Sean Caden Hynes

Our Darling Seán

Sarah and Stephen Hynes's baby son, Seán, was diagnosed with Edwards Syndrome also known as Trisomy 18 at her twenty week scan

"But Seán was a little fighter and made it all the way till the end, he was due August 11th and arrived on August 9th, breathing on his own and alive! We got our wish, we got to meet our little boy alive, he got to meet his family, and knew nothing but love for those 2 wonderful days."


Devastating news

Our story began on the 31st of March 2014, the day of our 20-week scan. We were attending the Rotunda Hospital in Dublin and were so excited to see our little bundle on the big screen. The nurse called us in to the scan room and began. We could see him wriggling around and kicking away and thought everything was fine until... she stopped the scan, turned to us and said, 'we have a problem here, something doesn't look right with your baby and I think we need a second opinion'.

She explained to us that there seemed to be some problems with our baby's heart and brain, and asked us to come back in the following day to see the doctor. That's literally all I remember from that day. I got up off the bed in tears and ran out of the hospital as fast as I could. We were in complete shock because this was not the news we were expecting to hear.

The following day we returned to meet with the medical team to discuss what was going to happen. We decided to have a special test called an amniocentesis done - this test would confirm the diagnosis in a few days and then the doctors could 'fix' our baby, or at least that's what we thought. Two days passed, we were living an absolute nightmare, not knowing what was wrong with our precious little bundle. But then we got the phone call that would change our lives forever. First we were told were having a boy, then the diagnosis - Trisomy 18, Edwards Syndrome... and it was fatal.

We love you to the moon and back

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We had never heard of Edwards Syndrome before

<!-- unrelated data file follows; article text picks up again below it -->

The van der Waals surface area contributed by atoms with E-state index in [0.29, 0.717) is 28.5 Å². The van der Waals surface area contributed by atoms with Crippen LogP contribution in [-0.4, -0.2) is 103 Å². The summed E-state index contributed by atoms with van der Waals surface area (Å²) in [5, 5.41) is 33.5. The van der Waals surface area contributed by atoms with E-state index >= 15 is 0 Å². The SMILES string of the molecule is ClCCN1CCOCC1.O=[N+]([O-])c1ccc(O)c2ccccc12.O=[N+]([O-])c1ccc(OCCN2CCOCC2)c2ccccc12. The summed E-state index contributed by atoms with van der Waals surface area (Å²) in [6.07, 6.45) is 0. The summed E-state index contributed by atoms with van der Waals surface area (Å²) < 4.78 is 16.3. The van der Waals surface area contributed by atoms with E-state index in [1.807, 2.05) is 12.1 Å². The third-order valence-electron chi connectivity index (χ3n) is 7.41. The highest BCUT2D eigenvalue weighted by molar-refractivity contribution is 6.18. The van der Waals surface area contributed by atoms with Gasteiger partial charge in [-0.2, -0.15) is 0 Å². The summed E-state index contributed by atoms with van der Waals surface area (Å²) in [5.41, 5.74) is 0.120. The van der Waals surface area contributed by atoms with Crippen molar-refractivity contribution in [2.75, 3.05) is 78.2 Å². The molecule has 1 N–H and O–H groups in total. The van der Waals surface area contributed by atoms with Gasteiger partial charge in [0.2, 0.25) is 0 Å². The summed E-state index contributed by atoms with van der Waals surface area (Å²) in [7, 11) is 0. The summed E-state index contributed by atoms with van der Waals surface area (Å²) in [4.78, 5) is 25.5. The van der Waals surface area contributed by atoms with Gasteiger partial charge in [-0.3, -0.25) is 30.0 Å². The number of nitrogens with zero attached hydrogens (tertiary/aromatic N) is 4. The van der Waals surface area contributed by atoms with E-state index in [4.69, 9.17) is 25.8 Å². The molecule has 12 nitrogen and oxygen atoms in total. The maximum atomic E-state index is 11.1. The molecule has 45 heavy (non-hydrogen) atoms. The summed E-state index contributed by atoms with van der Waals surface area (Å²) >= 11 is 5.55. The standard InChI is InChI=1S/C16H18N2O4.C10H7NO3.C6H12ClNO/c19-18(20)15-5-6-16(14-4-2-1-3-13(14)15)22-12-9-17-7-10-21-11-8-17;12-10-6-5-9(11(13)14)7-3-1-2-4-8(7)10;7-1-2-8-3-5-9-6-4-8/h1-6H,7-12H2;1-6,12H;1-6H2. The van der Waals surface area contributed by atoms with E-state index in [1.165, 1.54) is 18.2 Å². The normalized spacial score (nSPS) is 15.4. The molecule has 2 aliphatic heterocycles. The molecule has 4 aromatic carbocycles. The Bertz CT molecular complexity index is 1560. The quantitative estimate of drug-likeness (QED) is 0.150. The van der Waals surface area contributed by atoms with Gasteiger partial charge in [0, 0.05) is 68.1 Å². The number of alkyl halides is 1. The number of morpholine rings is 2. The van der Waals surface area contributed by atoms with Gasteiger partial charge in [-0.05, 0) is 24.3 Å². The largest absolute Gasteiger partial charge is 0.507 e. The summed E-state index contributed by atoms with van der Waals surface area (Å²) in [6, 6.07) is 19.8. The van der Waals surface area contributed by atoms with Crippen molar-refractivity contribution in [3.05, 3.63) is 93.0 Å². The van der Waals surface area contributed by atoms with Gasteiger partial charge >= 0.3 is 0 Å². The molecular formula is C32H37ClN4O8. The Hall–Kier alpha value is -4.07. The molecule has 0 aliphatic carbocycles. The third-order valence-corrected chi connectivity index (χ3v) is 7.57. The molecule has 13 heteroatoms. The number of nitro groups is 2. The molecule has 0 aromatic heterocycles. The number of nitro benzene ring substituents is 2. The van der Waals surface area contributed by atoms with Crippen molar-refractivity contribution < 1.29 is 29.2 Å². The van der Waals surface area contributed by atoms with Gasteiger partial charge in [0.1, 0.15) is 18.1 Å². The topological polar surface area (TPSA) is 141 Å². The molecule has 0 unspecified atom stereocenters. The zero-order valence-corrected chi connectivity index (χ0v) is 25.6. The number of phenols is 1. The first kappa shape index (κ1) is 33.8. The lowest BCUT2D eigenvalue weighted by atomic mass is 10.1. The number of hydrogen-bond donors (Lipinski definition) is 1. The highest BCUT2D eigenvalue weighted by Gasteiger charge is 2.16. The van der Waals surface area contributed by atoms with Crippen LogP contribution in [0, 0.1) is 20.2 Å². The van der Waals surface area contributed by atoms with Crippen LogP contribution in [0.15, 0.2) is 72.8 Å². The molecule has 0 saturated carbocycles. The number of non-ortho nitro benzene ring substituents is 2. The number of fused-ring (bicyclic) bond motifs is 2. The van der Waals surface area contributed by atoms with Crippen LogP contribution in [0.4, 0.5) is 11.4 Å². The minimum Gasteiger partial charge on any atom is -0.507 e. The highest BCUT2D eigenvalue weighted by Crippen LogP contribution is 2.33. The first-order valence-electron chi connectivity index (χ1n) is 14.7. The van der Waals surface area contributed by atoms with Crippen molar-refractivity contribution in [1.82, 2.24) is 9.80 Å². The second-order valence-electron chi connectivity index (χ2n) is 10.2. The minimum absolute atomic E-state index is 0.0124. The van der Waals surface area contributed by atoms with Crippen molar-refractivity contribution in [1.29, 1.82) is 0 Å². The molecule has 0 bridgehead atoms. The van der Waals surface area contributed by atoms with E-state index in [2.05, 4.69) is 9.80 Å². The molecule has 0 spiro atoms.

I have never felt pain like it in my life, to hear words like that. How do you even begin to take in the news that your precious little baby was sick, that there was no cure and that he was going to die?

I didn't want to listen, I just couldn't take it in, how could this have happened? Was it something I did wrong, was it my fault? Turns out it was nothing to do with myself or my husband, it was a 'fluke of nature'!

Regardless of the diagnosis, we knew that we wanted to give Seán the best possible chance of life and we did everything in our power to keep him safe and warm in there until he decided it was time to make an appearance. Doctors explained to us the risks of continuing on with the pregnancy, that we may never get to meet Seán alive. Unfortunately, many babies with Trisomy 18 pass away in the womb early on in the pregnancy. There was also a risk of stillbirth, but we just wanted to give him the best possible chance to meet his family, his big sisters, aunts, uncles, cousins and grandparents.

The next four months were probably the hardest days of my life, not knowing what was going to happen, trying to continue on as normal... it was torture.

With my mam and Dad...

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Our Little Fighter

But Seán was a little fighter and made it all the way until the end. He was due August 11th and arrived on August 9th, breathing on his own and alive! We got our wish, which was to meet our little boy alive. He got to meet his family and knew nothing but love for those two wonderful days.